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i am making a small project which will be incorporated into larger project. basically what it does is keeps track of threads that are created by way of adding them to a main struct which keeps track of what the thread does (its main function) and its pthread_t id. the other struct keeps track of the data to be passed to the function and the element number of where the pthread_t id is stored inside threads[]. its a bit micky mouse and it jumps around a bit but it all works besides when it is time to kill the thread. i get no segfaults and no errors and the program finishes fine, but the thread does not get killed when pthread_kill() is called (the function returns 0 meaning no error and it worked) although the thread continues to run until the main application returns.

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strace is your friend. – zwol Feb 18 '12 at 23:42
Why are you trying to kill a thread anyway? If the thread is doing work you want it to do, why would you want to kill it? If the thread is doing work you don't want it to do, fix it so it only does work you want it to do. And if the thread has no work to do, code it so it ends itself. – David Schwartz Feb 19 '12 at 0:15
the functions in my main application are coded in such a matter where they will exit the thread gracefully, but during certain events i have to forcefully terminate the thread. – randy newfield Feb 19 '12 at 0:19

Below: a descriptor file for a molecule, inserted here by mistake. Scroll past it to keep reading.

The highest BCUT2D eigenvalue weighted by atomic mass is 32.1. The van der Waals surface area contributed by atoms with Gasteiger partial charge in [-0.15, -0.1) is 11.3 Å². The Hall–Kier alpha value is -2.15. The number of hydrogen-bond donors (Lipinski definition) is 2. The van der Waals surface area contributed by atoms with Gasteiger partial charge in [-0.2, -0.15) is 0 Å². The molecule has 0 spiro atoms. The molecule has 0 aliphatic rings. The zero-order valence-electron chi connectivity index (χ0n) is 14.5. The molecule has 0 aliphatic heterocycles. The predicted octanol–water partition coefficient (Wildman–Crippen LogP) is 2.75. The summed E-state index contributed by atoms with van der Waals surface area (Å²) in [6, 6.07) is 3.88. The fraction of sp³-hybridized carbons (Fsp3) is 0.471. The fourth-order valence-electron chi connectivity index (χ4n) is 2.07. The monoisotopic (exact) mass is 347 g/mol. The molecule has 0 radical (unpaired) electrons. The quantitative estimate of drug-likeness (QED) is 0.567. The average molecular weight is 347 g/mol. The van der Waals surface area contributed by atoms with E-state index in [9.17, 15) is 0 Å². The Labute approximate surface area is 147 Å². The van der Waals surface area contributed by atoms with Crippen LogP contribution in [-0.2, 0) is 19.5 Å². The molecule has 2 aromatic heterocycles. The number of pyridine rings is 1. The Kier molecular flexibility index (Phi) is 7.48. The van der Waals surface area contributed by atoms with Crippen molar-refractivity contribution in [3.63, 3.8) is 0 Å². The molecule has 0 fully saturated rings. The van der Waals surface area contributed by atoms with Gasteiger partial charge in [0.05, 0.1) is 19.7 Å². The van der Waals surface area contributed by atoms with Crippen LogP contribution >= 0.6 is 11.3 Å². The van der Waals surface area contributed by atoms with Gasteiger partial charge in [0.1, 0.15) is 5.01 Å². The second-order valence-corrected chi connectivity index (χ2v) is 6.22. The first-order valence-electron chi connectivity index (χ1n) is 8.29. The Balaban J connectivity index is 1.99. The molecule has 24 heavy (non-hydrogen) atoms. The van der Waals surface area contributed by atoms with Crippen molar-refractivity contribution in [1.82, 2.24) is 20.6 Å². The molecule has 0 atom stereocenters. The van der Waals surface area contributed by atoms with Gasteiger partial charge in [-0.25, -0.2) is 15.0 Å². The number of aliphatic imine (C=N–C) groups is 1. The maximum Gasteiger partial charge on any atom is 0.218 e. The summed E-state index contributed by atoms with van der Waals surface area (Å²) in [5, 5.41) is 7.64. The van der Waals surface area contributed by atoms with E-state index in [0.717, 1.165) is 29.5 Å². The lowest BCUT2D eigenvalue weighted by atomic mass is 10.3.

up vote 5 down vote accepted

pthread_kill() will not kill a thread. The only difference with kill() is that the signal is handled by the designated thread and not handled while that thread has the signal masked (see pthread_sigmask()). A signal like SIGTERM will by default still terminate the entire process.

If you are considering to call pthread_exit() from a signal handler, you should probably use pthread_cancel() instead.

Cancellation is safe if all code that may be cancelled cooperates (or the code that calls it disables cancellation for the time). Most libraries do not care about this, though.

A safer method is to ask the thread to exit without any force, such as by sending a special message to it (if the thread normally processes messages).

Alternatively, don't bother to kill any threads and just call _exit(), _Exit() or quick_exit().

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Note that pthread_exit is not async signal safe, so the only way you can call it from a signal handler is if you ensure that signals are blocked whenever calling async-signal-unsafe functions. – R.. Feb 19 '12 at 0:44

From http://pubs.opengroup.org/onlinepubs/7908799/xsh/pthread_kill.html

As in kill(), if sig is zero, error checking is performed but no signal is actually sent.

so the following

pthread_kill(threads[i].tID, 0);

Wont actually kill the thread. You need to use an actual signal to kill a thread. A list of signals can be found here:


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so i should send SIGKILL to my thread to make it kill? i was a bit confused about the signals and though sending '0' would mean exit with no errors or something around those lines – randy newfield Feb 18 '12 at 23:55
SIGKILL would force the thread to be killed. You could also look at using SIGTERM to kill a thread. rackerhacker.com/2010/03/18/sigterm-vs-sigkill Has a bit more information on the differences between KILL and TERM. – NothingMore Feb 19 '12 at 0:03
A signal can't kill a thread either. If it kills anything, it will kill the whole process. – R.. Feb 19 '12 at 0:40

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